NetSec Letter #26, 12 April 2003
Beyond the VA Scan

Fred Avolio, Avolio Consulting, Inc., http://www.avolio.com

Vulnerability assessment tools are important to our network and computer defensive arsenal. They are especially useful for verification testing. But, we have to do more than hand over $60,000 to some outside firm in exchange for a 100 page, boiler-plated document. Vulnerability assessment reports are most useful after we classify critical systems, and then comprehend what the report is telling us, critique its applicability to our organization, and customize what we test in future assessments.

Not useful

So, you -- or someone to whom you've paid a lot of money -- have run some tool or tools against your network, firewall, and key servers, or perhaps against your one and only web-site. You have a report that has a graph showing you that the severity of 20% of the vulnerabilities are "high," 30% are "medium," and 50% are "low."

If you are lucky, or properly negotiated the contract, you also have a written analysis by an expert, with recommendations. The report will contain false alarms -- things that could be problems but are not. If you scanned your whole network for vulnerabilities, you have alerts relating to each of the systems, with no consideration of the importance of the system. Where to begin?

Make useful

To make reports like this useful, you need to start before the scan. I want to give you 4 recommendations to enhance the usefulness of vulnerability reports.

  1. Categorize and classify your systems. You can make up your own categories and classifications. Some examples of categories are "firewall," "Internet-connected router," "Internet-connected web server," "e-mail server," and "user desktop." Classifications might include "mission critical (must never be off-line)," "mission important (should not be unavailable for more than 1 hour)," "user important (needed for an individual's work)," and so on. The reason should be obvious. The most important systems get more attention than the less important systems. In the event of a security incident, these are the systems you check out first. If systems need repair, they get attention first. It is also useful to categorize by operating system.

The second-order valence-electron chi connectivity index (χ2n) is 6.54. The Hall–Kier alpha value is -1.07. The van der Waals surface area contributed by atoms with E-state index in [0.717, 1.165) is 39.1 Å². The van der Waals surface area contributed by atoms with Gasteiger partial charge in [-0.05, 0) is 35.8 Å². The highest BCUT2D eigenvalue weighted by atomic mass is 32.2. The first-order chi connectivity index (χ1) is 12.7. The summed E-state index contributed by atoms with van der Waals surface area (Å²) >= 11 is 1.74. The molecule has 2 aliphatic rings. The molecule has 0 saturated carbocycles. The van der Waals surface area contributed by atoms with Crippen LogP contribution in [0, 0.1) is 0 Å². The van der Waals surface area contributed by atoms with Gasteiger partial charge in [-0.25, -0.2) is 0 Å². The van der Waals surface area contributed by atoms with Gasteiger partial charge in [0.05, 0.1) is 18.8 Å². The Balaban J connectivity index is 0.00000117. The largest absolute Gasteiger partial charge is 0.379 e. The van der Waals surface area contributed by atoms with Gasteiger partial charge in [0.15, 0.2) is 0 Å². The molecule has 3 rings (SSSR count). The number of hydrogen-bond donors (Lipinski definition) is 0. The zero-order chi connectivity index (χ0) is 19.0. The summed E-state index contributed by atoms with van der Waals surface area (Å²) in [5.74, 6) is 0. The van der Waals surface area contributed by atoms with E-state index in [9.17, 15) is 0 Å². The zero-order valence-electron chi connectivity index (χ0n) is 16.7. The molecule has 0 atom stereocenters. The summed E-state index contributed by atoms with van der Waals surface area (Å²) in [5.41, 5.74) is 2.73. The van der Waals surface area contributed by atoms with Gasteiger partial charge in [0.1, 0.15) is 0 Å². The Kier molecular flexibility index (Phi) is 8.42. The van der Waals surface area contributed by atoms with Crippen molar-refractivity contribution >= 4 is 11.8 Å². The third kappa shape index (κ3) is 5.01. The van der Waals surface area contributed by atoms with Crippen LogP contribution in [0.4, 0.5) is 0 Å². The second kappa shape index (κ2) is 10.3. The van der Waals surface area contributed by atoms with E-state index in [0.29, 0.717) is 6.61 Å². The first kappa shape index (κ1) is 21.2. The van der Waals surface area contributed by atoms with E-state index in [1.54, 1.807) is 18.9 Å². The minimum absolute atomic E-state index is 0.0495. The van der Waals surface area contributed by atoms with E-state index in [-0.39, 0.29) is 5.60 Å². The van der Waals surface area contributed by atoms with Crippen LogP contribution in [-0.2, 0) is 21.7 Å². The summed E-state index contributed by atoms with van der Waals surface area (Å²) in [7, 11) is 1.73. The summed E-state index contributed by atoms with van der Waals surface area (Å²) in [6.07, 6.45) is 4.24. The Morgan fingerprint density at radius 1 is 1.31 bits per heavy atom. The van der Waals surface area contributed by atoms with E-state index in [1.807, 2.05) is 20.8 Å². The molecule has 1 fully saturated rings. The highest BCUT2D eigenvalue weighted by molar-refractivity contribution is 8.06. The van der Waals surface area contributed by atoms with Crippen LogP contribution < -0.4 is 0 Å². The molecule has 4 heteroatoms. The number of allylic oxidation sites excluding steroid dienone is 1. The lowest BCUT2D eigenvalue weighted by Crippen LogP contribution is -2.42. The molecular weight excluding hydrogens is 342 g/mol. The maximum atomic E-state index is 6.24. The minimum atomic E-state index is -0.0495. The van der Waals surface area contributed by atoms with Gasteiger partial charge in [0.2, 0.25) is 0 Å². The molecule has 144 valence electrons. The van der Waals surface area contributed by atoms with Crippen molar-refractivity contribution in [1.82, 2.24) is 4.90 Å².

2. Test key and representative systems. With this list, test important and representative systems, but not necessarily all systems. You must make sure it really is representative. (For example, if you have both NT and Solaris web servers, you'd better test both types.)
  3. Create a "things to check/fix" list. From the representative reports for the various categories and classes of systems, see which vulnerabilities reported are true vulnerabilities. For example, a recent scan of an e-mail server came up with this "problem": The remote SMTP server did not complain when issued the command: 'MAIL FROM: |testing'. This probably means that it is possible to send mail that will be bounced to a program, which is a serious threat, since this allows anyone to execute arbitrary commands on this host." But, the system owner knows that the mail system is set up to log such attack attempts and drop the message. This is a false positive.

    Suppose this error came up against a web server: "The remote host is using a version of OpenSSL which is older than 0.9.6e or 0.9.7-beta3. This version is vulnerable to a buffer overflow which may allow an attacker to obtain a shell on this host." This is a serious concern. We would add this to a list for system administrators of all Linux web servers to check and fix

  4. Periodically, and randomly, check systems in each category and class, checking the results against what you expect. This is different from step #3 in that we will not usually generate a "things to check/fix" list. In step 4, we're doing spot checks -- think of them as random surprise inspections.

For more information

Joel Snyder tested five VA scanners for Information Security Magazine's March 2003 edition. Find it at http://www.infosecuritymag.com/2003/mar/cover.shtml

A search on searchSecurity.com will turn up some VA vendors. A year ago, Information Security Magazine, for whom I write, reviewed some assessment products. (http://www.infosecuritymag.com/2002/apr/solutions.shtml.) There are also numerous freely available products such as "nessus" (www.nessus.org).

Promotions, Self and Otherwise

I reviewed the Sidewinder G2 Firewall Appliance in the April 2003 issue of Information Security Magazine. Find it at http://www.infosecuritymag.com/2003/apr/testcenter.shtml.

On April 28, at Networld+Interop in Las Vegas, I'll again be teaching (an updated) "VPN Day 1: Fundamentals" class with my pal, and fellow security consultant, Dave Piscitello ( http://www.interop.com/lasvegas2003/). I am also teaching a new course, "Advanced Firewalls," on April 29.